Motivations and expectations regarding the Post-Graduation

The main motivation of students to start the course were learning and the development of new techniques for 16 of them (37.2%) and the interest in the long-term course format. Eight students (18.6%) participated in the program to keep their knowledge up to date.

Thirty-two (74.4%) were defined as "active participants" throughout the program. Three (7%) confessed little involvement. The expectations regarding the purpose of the course were fully achieved for 36 (83.7%) them. Seven (16.2%) had partially met expectations. Of these, five (71.4%) were older than 40 years.

Professional and Economic Impact

Thirty-seven participants (86%) incorporated minimally invasive procedures in their daily surgical practice. Only six (13.9%) of the evaluated students mentioned not incorporating minimally invasive procedures to their routines. The main barrier to the adoption of MIS, both basic and advanced, was the lack of investment in infrastructure / equipment by hospital where they worked.

Considering the participant's self-perception of their technical skills, 28 (65.1%) felt fully able to perform laparoscopic suturing; 10 (23.2%) felt suitable, but slow; and five (11.6%) still felt unsafe to perform laparoscopic suturing. Three of these five (60%) were over 40 years of age. Prior to the course, seven (16.2%) felt able to perform laparoscopic suturing.

Twenty-six (60.4%) participants reported that the course improved their basic knowledge and increased their professional self-confidence. Thirty-four (79.06%) began to use or increased their use of endoscopic stapler. Seventeen (39.53%) now hold more than 100 minimally invasive procedures per year (Figure 5). One student reported that completion of the course did not provide any impact on his professional practice (Figure 6).

Figure 5  Laparoscopic procedures performed one year after finishing the Minimally invasive surgery (MIS) course. 

Figure 6  Behavioral change after completion of the MIS course. 

As for the professional economic impact, six (13.9%) reported that the completion of the program did not affect their performance. Thirty-seven (86.04%) reported improvement in their yields higher than 10%, and 12% of these reported increase of over 100% with the introduction of laparoscopic.


The training in minimally invasive surgery (MIS) during surgical residencies in general is insufficient for the newly formed surgeons safely start their laparoscopic practice2 - 6. Several reasons justify this reality. On the one hand, there is lack of access to minimally invasive technology in public hospitals, where a substantial proportion of patients in Brazil receive their health care services and where much of the surgical residency training takes place. On the other, there is high cost of laparoscopic devices and their maintenance, which causes cumulative deterioration of the supplies, which when purchased, typically are already outdated. Furthermore, there is still the lack of understanding that, for the resident to acquire expertise in minimally invasive surgery, residency programs should undergo a profound restructuring, without which clinical outcomes may be worse than expected in conventional surgery. Finally, the surgical training is still dominated by conservative attitudes toward advances in surgical technologies, which then delay the practical adoption of new concepts.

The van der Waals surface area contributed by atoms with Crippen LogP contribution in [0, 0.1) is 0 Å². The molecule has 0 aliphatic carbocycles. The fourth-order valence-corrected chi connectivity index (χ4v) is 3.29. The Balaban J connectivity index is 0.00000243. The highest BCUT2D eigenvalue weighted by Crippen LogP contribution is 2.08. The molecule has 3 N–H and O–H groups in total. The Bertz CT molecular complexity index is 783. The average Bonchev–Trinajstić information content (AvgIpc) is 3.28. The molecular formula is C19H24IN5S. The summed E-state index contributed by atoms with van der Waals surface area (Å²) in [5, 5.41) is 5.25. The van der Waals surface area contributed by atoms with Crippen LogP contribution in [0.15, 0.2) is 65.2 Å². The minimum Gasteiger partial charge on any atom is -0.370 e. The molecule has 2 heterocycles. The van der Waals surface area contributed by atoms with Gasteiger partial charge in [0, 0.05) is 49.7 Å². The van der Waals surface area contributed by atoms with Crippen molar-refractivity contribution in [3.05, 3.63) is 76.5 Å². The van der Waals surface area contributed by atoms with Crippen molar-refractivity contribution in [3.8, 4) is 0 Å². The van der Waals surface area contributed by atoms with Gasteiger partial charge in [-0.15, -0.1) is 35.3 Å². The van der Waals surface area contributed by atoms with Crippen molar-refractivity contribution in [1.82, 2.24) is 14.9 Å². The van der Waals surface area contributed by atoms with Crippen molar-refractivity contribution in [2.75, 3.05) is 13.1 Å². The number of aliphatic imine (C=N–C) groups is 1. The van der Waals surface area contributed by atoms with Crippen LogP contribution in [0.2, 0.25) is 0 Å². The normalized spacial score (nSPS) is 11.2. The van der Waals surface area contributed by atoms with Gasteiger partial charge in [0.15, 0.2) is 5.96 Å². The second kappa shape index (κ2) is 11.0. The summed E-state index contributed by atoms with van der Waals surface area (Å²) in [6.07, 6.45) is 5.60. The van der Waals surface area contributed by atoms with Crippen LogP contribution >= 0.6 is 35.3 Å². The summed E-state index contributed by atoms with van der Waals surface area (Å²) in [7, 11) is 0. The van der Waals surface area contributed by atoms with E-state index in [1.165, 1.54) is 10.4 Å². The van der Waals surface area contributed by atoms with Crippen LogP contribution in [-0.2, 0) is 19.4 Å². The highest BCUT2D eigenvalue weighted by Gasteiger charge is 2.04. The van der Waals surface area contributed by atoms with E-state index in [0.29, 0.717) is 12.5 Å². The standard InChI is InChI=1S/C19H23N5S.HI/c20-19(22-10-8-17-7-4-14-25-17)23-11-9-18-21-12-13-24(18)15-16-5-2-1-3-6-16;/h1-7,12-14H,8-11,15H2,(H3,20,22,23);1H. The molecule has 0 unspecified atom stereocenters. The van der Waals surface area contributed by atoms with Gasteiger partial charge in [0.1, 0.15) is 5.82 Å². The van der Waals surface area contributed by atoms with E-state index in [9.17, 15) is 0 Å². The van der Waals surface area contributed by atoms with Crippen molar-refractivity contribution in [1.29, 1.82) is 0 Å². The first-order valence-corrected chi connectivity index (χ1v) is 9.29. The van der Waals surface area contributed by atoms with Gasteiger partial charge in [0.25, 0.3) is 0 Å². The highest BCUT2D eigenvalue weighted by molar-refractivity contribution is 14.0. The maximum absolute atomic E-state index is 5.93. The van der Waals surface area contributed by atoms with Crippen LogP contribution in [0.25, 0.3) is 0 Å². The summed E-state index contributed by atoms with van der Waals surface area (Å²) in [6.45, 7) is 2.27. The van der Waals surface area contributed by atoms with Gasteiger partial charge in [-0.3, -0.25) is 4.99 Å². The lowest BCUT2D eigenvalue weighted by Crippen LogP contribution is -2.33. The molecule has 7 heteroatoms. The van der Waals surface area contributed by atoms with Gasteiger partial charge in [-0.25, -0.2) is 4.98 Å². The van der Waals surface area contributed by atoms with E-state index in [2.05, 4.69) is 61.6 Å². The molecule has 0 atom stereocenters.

Thus, several generations of Brazilian surgeons currently in practice are still unable to incorporate laparoscopy into their routines. In addition, there is increasing requirement for the use of new minimally invasive techniques by a demanding and every day better informed public. In an era of internet for all and evidence-based medicine, MIS has become a right of the patient and almost a duty for the surgeon.

There are many MIS courses of different modalities. Most of them, however, will disappear as rapidly as they are created. The lack of structure, clear educational objectives and follow-up of former students to better evaluate their results are some of the causes for the failure of such courses. Although they serve the immersion objective, the swift exposure, often without appropriate methodology, does not allow to apply the didactic principles of repetition and gradual accumulation of knowledge. For this reason, they are usually not sufficient to promote the full domain of techniques and skills in MIS7 12.

One third of our students feel frustrated with the results of previously completed short courses. Indeed. this has been the motivation to seek a longer course with postgraduate structure.